This December I installed the work some sweet beautiful drag (2018). Its title is a quotation from a Cole Porter song, consisting of 15 loudspeakers attached to each window along the long corridor outside of my studio. From each window sounds a pure tone, where each subsequent window rises in pitch. A lot of strange things happen when walking along this corridor due to the characteristics of the space, caused by distance, reverberation, and resonance. An assortment of subtle harmonic interactions occur while walking through, entering, and leaving.
Most recently I have made a small collection of portable boxes containing five sheets of glass. The work is called places (2018), and each sheet of glass contains one word: anywhere, elsewhere, everywhere, nowhere, and somewhere. With these sheets of glass, the environment is seen through and reflected by the glass, yet is of course always engaged in some unidentified encounter with a different engraved textual description of place.
What is important for me about working with space is not so much the space itself, regardless of any supposed sublime or banal potential; it is this phenomenological character of experience with space, our embodied potential as an idiosyncratic element at the level of perception, mind, presence.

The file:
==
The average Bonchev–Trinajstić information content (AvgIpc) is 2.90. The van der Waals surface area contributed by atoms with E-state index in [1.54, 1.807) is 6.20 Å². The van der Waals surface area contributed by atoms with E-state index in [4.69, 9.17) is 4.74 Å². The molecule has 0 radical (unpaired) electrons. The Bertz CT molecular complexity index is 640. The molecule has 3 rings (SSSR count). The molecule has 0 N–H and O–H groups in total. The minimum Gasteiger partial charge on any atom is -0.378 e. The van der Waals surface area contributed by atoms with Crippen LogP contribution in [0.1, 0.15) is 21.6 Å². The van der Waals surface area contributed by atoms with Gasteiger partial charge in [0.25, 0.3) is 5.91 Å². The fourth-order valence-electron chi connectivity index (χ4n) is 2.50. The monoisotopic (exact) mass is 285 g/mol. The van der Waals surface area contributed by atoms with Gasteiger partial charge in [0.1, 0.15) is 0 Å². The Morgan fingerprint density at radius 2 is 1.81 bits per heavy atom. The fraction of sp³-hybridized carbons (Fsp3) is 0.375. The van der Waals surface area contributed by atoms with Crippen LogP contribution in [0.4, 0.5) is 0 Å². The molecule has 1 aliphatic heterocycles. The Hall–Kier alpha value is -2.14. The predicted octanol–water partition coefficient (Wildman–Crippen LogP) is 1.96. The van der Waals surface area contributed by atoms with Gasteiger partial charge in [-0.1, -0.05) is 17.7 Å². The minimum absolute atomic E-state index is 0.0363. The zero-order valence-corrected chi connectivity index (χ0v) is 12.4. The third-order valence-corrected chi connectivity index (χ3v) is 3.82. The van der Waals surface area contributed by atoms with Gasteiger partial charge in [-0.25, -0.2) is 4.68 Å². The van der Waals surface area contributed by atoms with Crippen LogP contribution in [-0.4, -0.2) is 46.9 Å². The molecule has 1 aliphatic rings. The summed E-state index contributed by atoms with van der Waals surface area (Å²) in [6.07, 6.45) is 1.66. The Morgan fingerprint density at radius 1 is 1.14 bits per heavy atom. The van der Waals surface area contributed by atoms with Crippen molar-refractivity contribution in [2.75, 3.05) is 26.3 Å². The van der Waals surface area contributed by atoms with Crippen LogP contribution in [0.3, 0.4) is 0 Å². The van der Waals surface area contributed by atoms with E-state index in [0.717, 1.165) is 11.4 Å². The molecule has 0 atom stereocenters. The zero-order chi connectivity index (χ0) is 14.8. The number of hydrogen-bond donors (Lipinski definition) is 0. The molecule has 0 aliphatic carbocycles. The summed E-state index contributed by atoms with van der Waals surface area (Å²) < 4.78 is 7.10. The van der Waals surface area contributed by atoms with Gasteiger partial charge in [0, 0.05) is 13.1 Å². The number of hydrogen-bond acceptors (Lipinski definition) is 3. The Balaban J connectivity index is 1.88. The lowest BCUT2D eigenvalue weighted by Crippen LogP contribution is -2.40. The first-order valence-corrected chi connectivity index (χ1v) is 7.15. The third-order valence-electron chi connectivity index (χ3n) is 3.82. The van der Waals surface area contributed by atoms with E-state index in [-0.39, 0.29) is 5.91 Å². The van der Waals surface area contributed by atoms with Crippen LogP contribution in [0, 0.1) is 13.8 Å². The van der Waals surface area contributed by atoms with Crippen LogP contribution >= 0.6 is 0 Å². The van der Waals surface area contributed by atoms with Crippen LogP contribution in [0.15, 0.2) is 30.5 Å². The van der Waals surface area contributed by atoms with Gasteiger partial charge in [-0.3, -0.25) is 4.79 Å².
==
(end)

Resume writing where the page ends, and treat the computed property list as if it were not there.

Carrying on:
Schlosspost: Your work not only expands in space, but in time, like the work gnomons (2018) …
RB: I am interested in dissolving and questioning the various distinctions and states of engagement we have with time, confounding the normalized role of musical time with that of diverse modes of temporality.
A gnomon is the part of a sundial that casts a shadow.
On the March Equinox of 2018, I arranged a day-length realization of my work gnomons, lasting from sunrise until sunset at a canopied park in Florida. The work essentially directs attention to observing and marking the changing characteristics of sunlight through the day. I organized five artists in addition to myself to respond to a score for the work, without any advanced guidance beyond providing them with a copy of the score. Each artist was welcome to arrive and leave at any point in the day, and the score was also freely available, so that anyone who attended was able to take part as well, in any way they felt fit.
Responses ranged from sketches of shadows, the dispersion and movement of reflective surfaces, transcription of light/shade into musical tones, photographs, audio recordings, and just simple observation. At relatively equally spaced intervals throughout the day, I placed a stone at the point on the ground where a tree branch cast its shadow, running a line of string from the stone to the tree branch, and repeating this action with a new stone until sunset.
When we speak of time, we also speak of death.